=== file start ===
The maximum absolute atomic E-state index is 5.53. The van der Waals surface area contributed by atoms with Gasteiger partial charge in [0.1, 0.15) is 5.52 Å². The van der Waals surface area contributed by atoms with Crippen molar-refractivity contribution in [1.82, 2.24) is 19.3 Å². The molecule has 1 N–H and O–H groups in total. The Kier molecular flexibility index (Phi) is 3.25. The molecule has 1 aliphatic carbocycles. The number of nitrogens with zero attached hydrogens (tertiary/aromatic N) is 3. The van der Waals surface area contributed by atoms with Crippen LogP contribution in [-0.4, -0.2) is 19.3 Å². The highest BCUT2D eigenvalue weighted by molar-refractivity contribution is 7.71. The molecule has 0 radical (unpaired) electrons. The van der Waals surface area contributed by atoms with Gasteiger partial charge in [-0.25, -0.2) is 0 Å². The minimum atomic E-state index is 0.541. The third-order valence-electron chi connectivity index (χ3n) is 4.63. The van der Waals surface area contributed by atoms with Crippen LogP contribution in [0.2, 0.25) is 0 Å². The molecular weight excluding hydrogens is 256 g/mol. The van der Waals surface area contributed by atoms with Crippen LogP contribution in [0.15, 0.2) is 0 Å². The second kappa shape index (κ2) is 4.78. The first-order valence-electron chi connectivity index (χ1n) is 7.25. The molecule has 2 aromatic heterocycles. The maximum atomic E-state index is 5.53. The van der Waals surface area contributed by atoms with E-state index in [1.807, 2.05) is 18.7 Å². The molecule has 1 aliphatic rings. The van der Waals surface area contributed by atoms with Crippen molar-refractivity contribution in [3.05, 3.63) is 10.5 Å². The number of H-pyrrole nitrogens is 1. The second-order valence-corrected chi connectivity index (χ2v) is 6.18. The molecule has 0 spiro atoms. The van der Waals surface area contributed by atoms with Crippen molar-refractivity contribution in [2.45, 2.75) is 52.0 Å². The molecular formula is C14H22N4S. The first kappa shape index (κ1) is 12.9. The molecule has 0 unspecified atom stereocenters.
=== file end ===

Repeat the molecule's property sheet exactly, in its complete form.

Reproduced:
The maximum absolute atomic E-state index is 5.53. The van der Waals surface area contributed by atoms with Gasteiger partial charge in [0.1, 0.15) is 5.52 Å². The van der Waals surface area contributed by atoms with Crippen molar-refractivity contribution in [1.82, 2.24) is 19.3 Å². The molecule has 1 N–H and O–H groups in total. The Kier molecular flexibility index (Phi) is 3.25. The molecule has 1 aliphatic carbocycles. The number of nitrogens with zero attached hydrogens (tertiary/aromatic N) is 3. The van der Waals surface area contributed by atoms with Crippen LogP contribution in [-0.4, -0.2) is 19.3 Å². The highest BCUT2D eigenvalue weighted by molar-refractivity contribution is 7.71. The molecule has 0 radical (unpaired) electrons. The van der Waals surface area contributed by atoms with Gasteiger partial charge in [-0.25, -0.2) is 0 Å². The minimum atomic E-state index is 0.541. The third-order valence-electron chi connectivity index (χ3n) is 4.63. The van der Waals surface area contributed by atoms with Crippen LogP contribution in [0.2, 0.25) is 0 Å². The molecular weight excluding hydrogens is 256 g/mol. The van der Waals surface area contributed by atoms with Crippen LogP contribution in [0.15, 0.2) is 0 Å². The second kappa shape index (κ2) is 4.78. The first-order valence-electron chi connectivity index (χ1n) is 7.25. The molecule has 2 aromatic heterocycles. The maximum atomic E-state index is 5.53. The van der Waals surface area contributed by atoms with E-state index in [1.807, 2.05) is 18.7 Å². The molecule has 1 aliphatic rings. The van der Waals surface area contributed by atoms with Crippen molar-refractivity contribution in [3.05, 3.63) is 10.5 Å². The number of H-pyrrole nitrogens is 1. The second-order valence-corrected chi connectivity index (χ2v) is 6.18. The molecule has 0 spiro atoms. The van der Waals surface area contributed by atoms with Crippen molar-refractivity contribution in [2.45, 2.75) is 52.0 Å². The molecular formula is C14H22N4S. The first kappa shape index (κ1) is 12.9. The molecule has 0 unspecified atom stereocenters.